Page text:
(Bloomberg Opinion) -- With some corners of the market betting the Federal Reserve will cut rates three times this year, you might expect cheers from emerging markets. Not so in Indonesia.
Earlier this week, the central bank was busy defending its currency, placing bids to prop up its government bonds to halt the rupiah’s slide. As the trade war escalates, Jakarta became the first Asian market to erase this year’s equity rally.
The damage isn’t limited to Indonesia. Across the region, stocks in the MSCI Emerging Markets Asean Index on average have fallen 4 percent so far this month.
In theory, Southeast Asia should be fairly immune to the U.S.-China trade war: Their exports don’t end up assembled and repackaged in China, and then resold to the U.S. (thereby subjecting them to indirect tariffs). If anything, the region could be one of the biggest beneficiaries of the dispute. American companies may be tempted to buy semiconductor parts from Malaysia and data-storage units from Thailand; or consider moving their factories to Vietnam; or start investing more in Indonesia, the region’s unicorn hot spot.
There’s also a decent argument that the region has more room for rate cuts, with real interest rates still high. What’s stopping Bank Indonesia from entering an easing cycle, now that Malaysia and the Philippines have cut rates? Lower benchmark rates tend to lead bond and stock market rallies. In Indonesia, the real interest rate, which excludes inflation, is still over 3%.
In a world dominated by passive fund flows, however, the reality is a lot more nuanced.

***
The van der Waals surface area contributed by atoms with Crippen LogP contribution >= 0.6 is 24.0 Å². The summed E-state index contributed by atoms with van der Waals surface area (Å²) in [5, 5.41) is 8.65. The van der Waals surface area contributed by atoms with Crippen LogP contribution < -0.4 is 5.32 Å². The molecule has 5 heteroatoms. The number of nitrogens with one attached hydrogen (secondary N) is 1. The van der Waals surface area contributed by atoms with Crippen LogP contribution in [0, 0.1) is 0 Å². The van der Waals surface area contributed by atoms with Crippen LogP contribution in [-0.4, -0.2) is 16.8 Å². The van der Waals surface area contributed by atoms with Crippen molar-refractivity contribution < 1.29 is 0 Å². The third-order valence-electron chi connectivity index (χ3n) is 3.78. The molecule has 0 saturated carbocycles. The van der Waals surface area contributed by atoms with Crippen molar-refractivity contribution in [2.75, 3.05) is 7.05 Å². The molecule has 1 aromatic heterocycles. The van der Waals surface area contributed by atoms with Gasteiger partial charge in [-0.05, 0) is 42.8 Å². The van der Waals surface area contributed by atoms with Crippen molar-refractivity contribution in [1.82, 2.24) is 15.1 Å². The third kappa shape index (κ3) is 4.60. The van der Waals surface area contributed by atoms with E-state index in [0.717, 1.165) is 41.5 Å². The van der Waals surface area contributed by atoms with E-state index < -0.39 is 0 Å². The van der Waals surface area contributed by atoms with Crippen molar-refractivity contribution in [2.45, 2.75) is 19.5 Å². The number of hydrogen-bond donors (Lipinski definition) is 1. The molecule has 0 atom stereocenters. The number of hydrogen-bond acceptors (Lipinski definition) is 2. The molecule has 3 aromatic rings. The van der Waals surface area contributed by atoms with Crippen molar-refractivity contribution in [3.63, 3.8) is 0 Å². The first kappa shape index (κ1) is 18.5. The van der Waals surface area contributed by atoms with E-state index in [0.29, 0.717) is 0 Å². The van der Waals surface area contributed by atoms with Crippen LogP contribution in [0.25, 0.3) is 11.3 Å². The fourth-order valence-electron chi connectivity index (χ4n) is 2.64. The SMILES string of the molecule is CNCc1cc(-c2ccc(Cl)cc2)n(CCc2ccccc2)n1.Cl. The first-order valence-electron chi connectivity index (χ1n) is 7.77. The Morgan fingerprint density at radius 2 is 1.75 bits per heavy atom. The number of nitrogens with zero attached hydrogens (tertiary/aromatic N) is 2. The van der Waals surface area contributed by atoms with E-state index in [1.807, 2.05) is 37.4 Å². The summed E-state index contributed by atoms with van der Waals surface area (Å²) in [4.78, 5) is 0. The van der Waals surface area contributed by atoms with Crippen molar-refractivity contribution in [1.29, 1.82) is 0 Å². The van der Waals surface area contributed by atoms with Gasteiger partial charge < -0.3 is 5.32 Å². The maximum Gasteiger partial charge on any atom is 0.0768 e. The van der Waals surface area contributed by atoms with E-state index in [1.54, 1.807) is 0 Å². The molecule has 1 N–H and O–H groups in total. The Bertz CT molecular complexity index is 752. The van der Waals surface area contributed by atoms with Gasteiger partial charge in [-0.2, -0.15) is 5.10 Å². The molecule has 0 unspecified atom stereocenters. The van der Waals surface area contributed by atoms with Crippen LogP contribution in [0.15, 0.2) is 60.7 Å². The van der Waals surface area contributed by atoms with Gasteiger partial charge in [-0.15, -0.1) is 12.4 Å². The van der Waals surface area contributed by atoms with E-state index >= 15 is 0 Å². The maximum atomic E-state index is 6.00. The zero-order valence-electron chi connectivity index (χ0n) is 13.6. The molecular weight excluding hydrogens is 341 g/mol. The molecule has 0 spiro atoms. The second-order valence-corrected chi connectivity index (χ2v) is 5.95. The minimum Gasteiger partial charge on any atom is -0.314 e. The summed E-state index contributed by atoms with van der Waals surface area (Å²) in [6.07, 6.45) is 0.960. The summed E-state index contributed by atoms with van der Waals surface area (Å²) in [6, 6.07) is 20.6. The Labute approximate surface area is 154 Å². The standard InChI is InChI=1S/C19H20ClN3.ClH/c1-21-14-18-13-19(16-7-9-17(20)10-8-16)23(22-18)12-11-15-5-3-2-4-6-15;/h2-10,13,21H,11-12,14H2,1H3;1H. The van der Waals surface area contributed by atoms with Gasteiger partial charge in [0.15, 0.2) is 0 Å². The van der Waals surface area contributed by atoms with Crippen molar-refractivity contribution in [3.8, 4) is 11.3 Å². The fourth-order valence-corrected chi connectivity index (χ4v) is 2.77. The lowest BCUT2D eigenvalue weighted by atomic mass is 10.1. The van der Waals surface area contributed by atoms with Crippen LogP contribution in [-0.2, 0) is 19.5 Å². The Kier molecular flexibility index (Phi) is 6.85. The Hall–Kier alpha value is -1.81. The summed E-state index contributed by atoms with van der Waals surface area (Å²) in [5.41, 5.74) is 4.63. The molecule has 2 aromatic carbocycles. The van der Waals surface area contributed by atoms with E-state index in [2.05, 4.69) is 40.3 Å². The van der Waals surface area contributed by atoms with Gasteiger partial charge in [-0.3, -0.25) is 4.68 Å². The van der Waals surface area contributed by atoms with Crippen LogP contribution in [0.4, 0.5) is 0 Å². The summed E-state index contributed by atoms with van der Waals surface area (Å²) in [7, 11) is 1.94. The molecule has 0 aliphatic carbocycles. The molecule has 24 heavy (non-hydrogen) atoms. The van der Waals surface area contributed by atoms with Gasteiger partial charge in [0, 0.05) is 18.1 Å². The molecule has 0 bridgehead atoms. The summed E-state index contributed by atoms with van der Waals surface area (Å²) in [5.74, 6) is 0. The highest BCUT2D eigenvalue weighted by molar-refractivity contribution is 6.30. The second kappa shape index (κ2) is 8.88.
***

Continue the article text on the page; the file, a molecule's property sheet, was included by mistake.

Global investors’ perception of the region quickly goes south when the China’s currency depreciates. The region’s stocks sank 17% after the People’s Bank of China, in a surprise move, devalued the yuan in August 2015. This week, the yuan flirted with the psychologically important level of 7 per dollar, reviving questions about whether Beijing would weaponize its currency as the trade war ratchets up.
Lately, Southeast Asia’s stocks have become a yuan trade. For a clue about the direction markets will take in Jakarta or Manila, look no further than the PBOC’s daily guided yuan rate. The correlation coefficient between the Chinese currency and the region’s stocks rose to 47 percent this week. Can’t short yuan? No problem. Sell the rupiah forward or the Jakarta Composite Index instead.
Since most foreign investors are dollar-based, they get nervous as the yuan gets cheaper. So when they offload funds benchmarked against the MSCI Emerging Markets Index – with good reason, given China makes up one-third of it – Indonesia gets sold off, too. Of course, fears about competitive devaluation aren’t unfounded. As the global trade pie gets smaller, the region’s most avid exporters, such as Vietnam, have the incentive to devalue along with the yuan.
It’s during tense times like these that we see the depth of an economy’s policy toolbox. This week, the PBOC can still afford a wait-and-see attitude: Few traders dare to challenge the central bank’s ability to reopen its liquidity tap by going mega short on China.
Indonesia, on the other hand, runs a structural current account deficit – and just posted its widest trade deficit on record. The Joko Widodo government is so short on cash that it has been asking state-owned enterprises to take the financial burden of building much-needed infrastructure. With so much turmoil in global markets, the central bank can forget about rate cuts when it meets later Thursday.
While it’s tempting to look for winners in this trade war, there really aren’t any. Southeast Asia is now sitting in the crossfire between China and the U.S.
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Shuli Ren is a Bloomberg Opinion columnist covering Asian markets. She previously wrote on markets for Barron's, following a career as an investment banker, and is a CFA charterholder.
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